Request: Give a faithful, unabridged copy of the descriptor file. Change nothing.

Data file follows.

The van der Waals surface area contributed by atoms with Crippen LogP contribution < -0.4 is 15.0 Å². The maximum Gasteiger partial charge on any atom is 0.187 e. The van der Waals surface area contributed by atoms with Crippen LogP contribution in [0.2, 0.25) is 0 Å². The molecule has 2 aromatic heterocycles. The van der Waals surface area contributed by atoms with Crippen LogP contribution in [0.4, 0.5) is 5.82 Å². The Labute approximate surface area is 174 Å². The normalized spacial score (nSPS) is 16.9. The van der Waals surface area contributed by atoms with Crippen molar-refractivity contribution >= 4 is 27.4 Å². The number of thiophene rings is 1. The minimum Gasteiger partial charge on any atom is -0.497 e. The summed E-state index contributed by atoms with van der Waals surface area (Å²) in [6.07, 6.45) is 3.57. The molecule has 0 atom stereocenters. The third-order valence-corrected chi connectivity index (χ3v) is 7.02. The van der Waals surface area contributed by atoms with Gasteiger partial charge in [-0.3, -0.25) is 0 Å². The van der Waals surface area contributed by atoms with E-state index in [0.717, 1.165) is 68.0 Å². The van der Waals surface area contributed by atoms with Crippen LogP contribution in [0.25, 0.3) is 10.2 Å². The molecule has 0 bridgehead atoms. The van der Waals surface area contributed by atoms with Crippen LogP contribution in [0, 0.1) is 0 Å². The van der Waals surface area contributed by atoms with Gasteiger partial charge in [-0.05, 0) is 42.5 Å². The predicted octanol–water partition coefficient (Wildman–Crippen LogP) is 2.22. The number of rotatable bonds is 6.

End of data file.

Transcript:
The van der Waals surface area contributed by atoms with Crippen LogP contribution < -0.4 is 15.0 Å². The maximum Gasteiger partial charge on any atom is 0.187 e. The van der Waals surface area contributed by atoms with Crippen LogP contribution in [0.2, 0.25) is 0 Å². The molecule has 2 aromatic heterocycles. The van der Waals surface area contributed by atoms with Crippen LogP contribution in [0.4, 0.5) is 5.82 Å². The Labute approximate surface area is 174 Å². The normalized spacial score (nSPS) is 16.9. The van der Waals surface area contributed by atoms with Crippen molar-refractivity contribution >= 4 is 27.4 Å². The number of thiophene rings is 1. The minimum Gasteiger partial charge on any atom is -0.497 e. The summed E-state index contributed by atoms with van der Waals surface area (Å²) in [6.07, 6.45) is 3.57. The molecule has 0 atom stereocenters. The third-order valence-corrected chi connectivity index (χ3v) is 7.02. The van der Waals surface area contributed by atoms with Gasteiger partial charge in [-0.3, -0.25) is 0 Å². The van der Waals surface area contributed by atoms with E-state index in [0.717, 1.165) is 68.0 Å². The van der Waals surface area contributed by atoms with Crippen LogP contribution in [0.25, 0.3) is 10.2 Å². The molecule has 0 bridgehead atoms. The van der Waals surface area contributed by atoms with Crippen LogP contribution in [0, 0.1) is 0 Å². The van der Waals surface area contributed by atoms with Gasteiger partial charge in [-0.05, 0) is 42.5 Å². The predicted octanol–water partition coefficient (Wildman–Crippen LogP) is 2.22. The number of rotatable bonds is 6.